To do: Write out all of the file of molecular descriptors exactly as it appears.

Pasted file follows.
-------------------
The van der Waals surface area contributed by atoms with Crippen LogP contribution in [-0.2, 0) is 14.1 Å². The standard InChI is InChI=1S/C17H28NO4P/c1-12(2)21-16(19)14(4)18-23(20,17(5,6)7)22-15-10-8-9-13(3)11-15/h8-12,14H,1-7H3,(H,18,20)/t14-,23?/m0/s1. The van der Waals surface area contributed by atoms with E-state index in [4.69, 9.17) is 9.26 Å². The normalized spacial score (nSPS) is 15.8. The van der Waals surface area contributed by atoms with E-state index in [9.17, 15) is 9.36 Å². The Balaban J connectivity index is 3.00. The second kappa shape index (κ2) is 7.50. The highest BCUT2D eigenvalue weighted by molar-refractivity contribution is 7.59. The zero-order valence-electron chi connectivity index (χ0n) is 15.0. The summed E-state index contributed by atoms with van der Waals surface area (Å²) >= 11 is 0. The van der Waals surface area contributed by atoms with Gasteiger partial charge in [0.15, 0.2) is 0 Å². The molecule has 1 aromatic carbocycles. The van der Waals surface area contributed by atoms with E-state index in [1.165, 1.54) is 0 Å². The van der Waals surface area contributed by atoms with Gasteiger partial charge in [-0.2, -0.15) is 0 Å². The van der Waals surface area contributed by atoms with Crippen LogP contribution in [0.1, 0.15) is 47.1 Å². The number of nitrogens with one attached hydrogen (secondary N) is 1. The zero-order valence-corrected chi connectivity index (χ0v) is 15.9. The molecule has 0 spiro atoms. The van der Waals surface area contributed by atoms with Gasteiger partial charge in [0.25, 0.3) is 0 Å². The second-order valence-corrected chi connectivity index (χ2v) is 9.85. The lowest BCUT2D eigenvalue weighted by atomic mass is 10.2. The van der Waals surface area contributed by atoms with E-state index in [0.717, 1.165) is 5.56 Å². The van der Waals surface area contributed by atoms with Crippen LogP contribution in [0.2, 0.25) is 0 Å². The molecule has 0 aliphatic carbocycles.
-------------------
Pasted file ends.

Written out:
The van der Waals surface area contributed by atoms with Crippen LogP contribution in [-0.2, 0) is 14.1 Å². The standard InChI is InChI=1S/C17H28NO4P/c1-12(2)21-16(19)14(4)18-23(20,17(5,6)7)22-15-10-8-9-13(3)11-15/h8-12,14H,1-7H3,(H,18,20)/t14-,23?/m0/s1. The van der Waals surface area contributed by atoms with E-state index in [4.69, 9.17) is 9.26 Å². The normalized spacial score (nSPS) is 15.8. The van der Waals surface area contributed by atoms with E-state index in [9.17, 15) is 9.36 Å². The Balaban J connectivity index is 3.00. The second kappa shape index (κ2) is 7.50. The highest BCUT2D eigenvalue weighted by molar-refractivity contribution is 7.59. The zero-order valence-electron chi connectivity index (χ0n) is 15.0. The summed E-state index contributed by atoms with van der Waals surface area (Å²) >= 11 is 0. The van der Waals surface area contributed by atoms with Gasteiger partial charge in [0.15, 0.2) is 0 Å². The molecule has 1 aromatic carbocycles. The van der Waals surface area contributed by atoms with E-state index in [1.165, 1.54) is 0 Å². The van der Waals surface area contributed by atoms with Gasteiger partial charge in [-0.2, -0.15) is 0 Å². The van der Waals surface area contributed by atoms with Crippen LogP contribution in [0.1, 0.15) is 47.1 Å². The number of nitrogens with one attached hydrogen (secondary N) is 1. The zero-order valence-corrected chi connectivity index (χ0v) is 15.9. The molecule has 0 spiro atoms. The van der Waals surface area contributed by atoms with Gasteiger partial charge in [0.25, 0.3) is 0 Å². The second-order valence-corrected chi connectivity index (χ2v) is 9.85. The lowest BCUT2D eigenvalue weighted by atomic mass is 10.2. The van der Waals surface area contributed by atoms with E-state index in [0.717, 1.165) is 5.56 Å². The van der Waals surface area contributed by atoms with Crippen LogP contribution in [0.2, 0.25) is 0 Å². The molecule has 0 aliphatic carbocycles.